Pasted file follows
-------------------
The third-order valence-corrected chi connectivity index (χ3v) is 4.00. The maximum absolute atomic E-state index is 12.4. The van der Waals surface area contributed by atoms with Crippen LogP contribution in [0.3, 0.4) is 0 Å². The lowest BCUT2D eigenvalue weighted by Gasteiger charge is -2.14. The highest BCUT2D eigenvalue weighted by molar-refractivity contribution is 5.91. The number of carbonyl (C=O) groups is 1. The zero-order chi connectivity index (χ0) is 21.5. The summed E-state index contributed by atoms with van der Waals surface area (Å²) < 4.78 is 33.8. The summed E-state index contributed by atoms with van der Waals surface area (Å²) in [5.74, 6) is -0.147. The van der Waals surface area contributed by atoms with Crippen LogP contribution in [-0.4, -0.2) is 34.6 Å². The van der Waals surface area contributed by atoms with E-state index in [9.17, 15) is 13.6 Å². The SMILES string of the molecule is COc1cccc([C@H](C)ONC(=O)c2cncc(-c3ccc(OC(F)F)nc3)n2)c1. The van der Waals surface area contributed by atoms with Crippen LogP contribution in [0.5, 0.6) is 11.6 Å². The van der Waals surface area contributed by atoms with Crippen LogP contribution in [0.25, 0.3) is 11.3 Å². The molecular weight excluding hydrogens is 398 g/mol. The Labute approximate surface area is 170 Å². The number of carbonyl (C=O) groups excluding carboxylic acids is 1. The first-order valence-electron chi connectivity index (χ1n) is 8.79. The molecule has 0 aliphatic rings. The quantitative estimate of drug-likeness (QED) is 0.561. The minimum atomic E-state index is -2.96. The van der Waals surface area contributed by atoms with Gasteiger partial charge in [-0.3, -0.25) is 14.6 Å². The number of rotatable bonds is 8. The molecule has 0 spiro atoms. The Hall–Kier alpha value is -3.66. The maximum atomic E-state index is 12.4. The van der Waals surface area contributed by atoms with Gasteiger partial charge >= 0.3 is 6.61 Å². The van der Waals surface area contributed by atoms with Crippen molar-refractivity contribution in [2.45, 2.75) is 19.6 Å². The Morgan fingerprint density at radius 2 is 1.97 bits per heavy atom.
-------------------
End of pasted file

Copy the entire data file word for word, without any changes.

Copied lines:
The third-order valence-corrected chi connectivity index (χ3v) is 4.00. The maximum absolute atomic E-state index is 12.4. The van der Waals surface area contributed by atoms with Crippen LogP contribution in [0.3, 0.4) is 0 Å². The lowest BCUT2D eigenvalue weighted by Gasteiger charge is -2.14. The highest BCUT2D eigenvalue weighted by molar-refractivity contribution is 5.91. The number of carbonyl (C=O) groups is 1. The zero-order chi connectivity index (χ0) is 21.5. The summed E-state index contributed by atoms with van der Waals surface area (Å²) < 4.78 is 33.8. The summed E-state index contributed by atoms with van der Waals surface area (Å²) in [5.74, 6) is -0.147. The van der Waals surface area contributed by atoms with Crippen LogP contribution in [-0.4, -0.2) is 34.6 Å². The van der Waals surface area contributed by atoms with E-state index in [9.17, 15) is 13.6 Å². The SMILES string of the molecule is COc1cccc([C@H](C)ONC(=O)c2cncc(-c3ccc(OC(F)F)nc3)n2)c1. The van der Waals surface area contributed by atoms with Crippen LogP contribution in [0.5, 0.6) is 11.6 Å². The van der Waals surface area contributed by atoms with Crippen LogP contribution in [0.25, 0.3) is 11.3 Å². The molecular weight excluding hydrogens is 398 g/mol. The Labute approximate surface area is 170 Å². The number of carbonyl (C=O) groups excluding carboxylic acids is 1. The first-order valence-electron chi connectivity index (χ1n) is 8.79. The molecule has 0 aliphatic rings. The quantitative estimate of drug-likeness (QED) is 0.561. The minimum atomic E-state index is -2.96. The van der Waals surface area contributed by atoms with Gasteiger partial charge in [-0.3, -0.25) is 14.6 Å². The number of rotatable bonds is 8. The molecule has 0 spiro atoms. The Hall–Kier alpha value is -3.66. The maximum atomic E-state index is 12.4. The van der Waals surface area contributed by atoms with Gasteiger partial charge >= 0.3 is 6.61 Å². The van der Waals surface area contributed by atoms with Crippen molar-refractivity contribution in [2.45, 2.75) is 19.6 Å². The Morgan fingerprint density at radius 2 is 1.97 bits per heavy atom.